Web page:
Cruising on a skateboard is a great and relaxing way of skateboarding. Pretty much everyone who learned skateboarding started out just cruising around at some point. It’s not a type of skateboard you take to a skate park, but they are great for learning how to ride.
Normal sized and wide cruisers are great for beginners because they are more forgiving on rougher roads, require less effort to push around and provide more stability compared to other skateboards. Mini cruisers are harder to ride because and require more experience.
There are some differences of opinion of what exactly a cruiser board is, I mean where do you draw the line? Perhaps you’re even looking to do some tricks like hopping a few curbs or practice power slides. Let’s dive into different types and what exactly is suitable for you.
Wider cruisers are perfect for beginners. There is a lot of room for your feet and these types of cruisers are more forgiving. If your stance is slightly off, a wider board won’t immediately turn or start behaving jittery.
Examples of wider cruiser boards:
Normal Sized Cruisers
Normal-sized cruisers are more of a challenge but still work for beginners. They about the size of a regular skateboard or bigger but also come in all shapes and sizes. They allow for a bit of carving and longer commutes.
Examples or normal sized cruisers:
A cruiser is more agile compared to a longboard allowing for quicker turns but popping an ollie will prove difficult. One of the benefits is that you don’t have to carry around a heavy and bulky board and you can easily take in on the bus or even a plane.
Not all cruisers are equal and there’s a huge difference in price and quality.
The cheap stuff consists of low-quality components like crappy bearings and wheels that are made of cheap polyurethane. Getting a quality board is really important for your safety and others, but also allow for a fun experience instead of a frustrating ride..
Mini cruisers aren’t great for beginners. Imagine trying to learn to ride a cruiser on a 22″ penny board, this isn’t going to work.
Examples of Mini Cruisers:
- Penny board 22″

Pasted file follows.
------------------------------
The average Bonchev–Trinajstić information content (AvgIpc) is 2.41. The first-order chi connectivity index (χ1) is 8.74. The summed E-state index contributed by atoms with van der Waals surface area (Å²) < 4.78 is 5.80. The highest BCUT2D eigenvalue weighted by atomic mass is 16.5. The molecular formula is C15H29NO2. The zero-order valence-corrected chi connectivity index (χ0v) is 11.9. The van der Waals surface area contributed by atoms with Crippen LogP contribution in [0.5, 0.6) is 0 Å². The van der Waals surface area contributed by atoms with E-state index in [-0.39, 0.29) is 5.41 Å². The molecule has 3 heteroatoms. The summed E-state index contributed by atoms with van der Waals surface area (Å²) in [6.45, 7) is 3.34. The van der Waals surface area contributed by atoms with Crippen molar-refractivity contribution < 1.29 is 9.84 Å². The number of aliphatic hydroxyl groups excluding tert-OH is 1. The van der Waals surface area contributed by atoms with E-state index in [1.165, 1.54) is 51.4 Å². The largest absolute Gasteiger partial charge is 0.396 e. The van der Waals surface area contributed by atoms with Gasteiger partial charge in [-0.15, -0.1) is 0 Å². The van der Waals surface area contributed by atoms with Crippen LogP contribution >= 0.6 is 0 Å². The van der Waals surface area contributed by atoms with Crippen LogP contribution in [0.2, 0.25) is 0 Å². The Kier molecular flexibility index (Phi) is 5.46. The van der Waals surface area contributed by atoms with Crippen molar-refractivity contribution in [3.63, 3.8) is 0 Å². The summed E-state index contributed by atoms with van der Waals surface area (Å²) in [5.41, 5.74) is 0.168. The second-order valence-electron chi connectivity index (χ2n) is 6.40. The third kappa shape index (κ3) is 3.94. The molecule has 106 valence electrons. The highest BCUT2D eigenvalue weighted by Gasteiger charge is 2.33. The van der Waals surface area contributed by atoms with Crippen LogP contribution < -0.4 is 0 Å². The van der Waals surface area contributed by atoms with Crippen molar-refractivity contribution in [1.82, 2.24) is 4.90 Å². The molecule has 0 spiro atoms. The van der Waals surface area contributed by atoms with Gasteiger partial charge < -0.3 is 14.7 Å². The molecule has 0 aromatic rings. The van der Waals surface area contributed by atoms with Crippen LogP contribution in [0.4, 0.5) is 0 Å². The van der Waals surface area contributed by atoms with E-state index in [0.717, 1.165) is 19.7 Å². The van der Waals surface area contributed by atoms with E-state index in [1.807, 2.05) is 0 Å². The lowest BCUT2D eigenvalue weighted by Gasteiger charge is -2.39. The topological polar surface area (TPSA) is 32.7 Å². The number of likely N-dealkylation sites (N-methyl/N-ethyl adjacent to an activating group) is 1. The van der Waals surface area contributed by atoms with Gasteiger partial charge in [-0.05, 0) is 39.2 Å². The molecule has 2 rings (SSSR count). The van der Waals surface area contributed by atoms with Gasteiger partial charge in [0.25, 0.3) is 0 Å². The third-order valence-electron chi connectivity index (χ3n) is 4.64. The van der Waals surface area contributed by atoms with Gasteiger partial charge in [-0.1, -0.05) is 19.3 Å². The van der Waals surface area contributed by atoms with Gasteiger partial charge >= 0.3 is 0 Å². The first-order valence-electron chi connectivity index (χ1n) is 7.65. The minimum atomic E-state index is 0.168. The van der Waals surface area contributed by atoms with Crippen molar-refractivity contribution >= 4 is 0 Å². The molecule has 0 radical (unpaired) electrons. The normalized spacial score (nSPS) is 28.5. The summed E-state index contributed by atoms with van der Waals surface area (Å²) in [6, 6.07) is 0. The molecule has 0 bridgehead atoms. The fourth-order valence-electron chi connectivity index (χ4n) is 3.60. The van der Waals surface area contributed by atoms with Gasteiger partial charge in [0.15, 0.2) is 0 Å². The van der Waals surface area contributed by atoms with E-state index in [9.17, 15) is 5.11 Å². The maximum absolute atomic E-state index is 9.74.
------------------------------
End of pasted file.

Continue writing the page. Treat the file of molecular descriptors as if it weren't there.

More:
- Arbor Pocket Rocket
Cruising and Tricks
A regular cruiser skateboard is great for beginners. You benefit from a wider deck and the smooth wheels which offer more stability.
If you want to start out with just cruising and gradually learn tricks all you have to do is get a regular skateboard with softer wheels. Get a board between 8.0” and 8.5” and trucks that match the size.
Wheels should be between 66mm and 60mm and hardness between 78A and 90A. Check out my guide about the perfect skateboard for cruising and tricks.
Assembling Your Own Dedicated Cruiser
If you have the budget you could assemble your own cruiser skateboard and make it exactly how you like. This might seem like a challenge but it really isn’t that hard.
If you have a local skate shop, go there and ask them to help you out, it not assemble one online. It often saves you a few bucks and you can swap parts around until you reached your budget.
1. Choose a Deck
Any shape and size will do (as long as it’s not longboard sized). Anything between the length of 28″ (mini) to 35″ should be fine. Most people go for a width between 8.0″ and 8.5″, just make sure the trucks match. Don’t forget to get grip tape to make sure your feet stick to the board, you often get it for free when ordering a deck.
2. Pick a Pair of Trucks
Trucks are the T-shaped metal things that are attached to your board. There are many brands, but as long as you pick Independent, Thunder or Venture you’re good. Make sure they match the width of the deck/board.
Don’t underestimate bearings, they are a vital part of your cruising experience. Low-quality bearings will wear down fast or even break and block your wheels. Always go with Bones bearings, there are no exceptions except for Bronson maybe. You’ll want bearings that are easy to clean so you can double or triple (and more) their life span. Here’s
Probably the most important part of your setup if you want a cruiser setup. Make sure the wheels aren’t too hard or too soft. Too soft will feel bouncy and sticky where too hard will vibrate until you can’t feel your feet anymore.
Get anything between 82a and 92a where the former provides a smooth ride and the latter allows you to hop curbs a little (still a bit bouncy though).
There’s also size, larger wheels can run over obstacles like small rocks or cracks better than smaller wheels. Get wheels between 54mm and 60mm, and start thinking of riser pads over 56mm to prevent wheel bite. If you want to know more about wheels check out my extensive guide about skateboard wheels.
5. Risers, Hardware, and a Skate Tool
You need hardware to attach your trucks so don’t forget to order them. Nothing more frustrating than assembling a skateboard and finding out you forgot the hardware (been there). Also, get a skate tool, it will prove useful and has everything you need to assemble and maintain your board.
Risers are optional, get a pair when you like to ride your trucks loose and have wheels over 56-58mm. You don’t always need them, only when you want to carve a lot. I ride 58 mm in bowls and halfpipes without risers but my trucks are really tight. I never experienced wheel bite skating transition.
No matter what type of cruiser you want to pick make sure it fits your style. Think about how, where and why you want to cruise before you decide to just buy a cruiser. Don’t cheap out, 90% of the people who buy a cheap cruiser or skateboard get buyers remorse.
It would be a shame to quit out of frustration just because you bought an inferior product.
Make sure you’re safe, beginners should at least wear a helmet though even experienced riders get injured and end up in the ER.
A helmet isn’t even that expensive and they look pretty cool these days. Here are a few helmets that are affordable, comfortable, and not that bad-looking.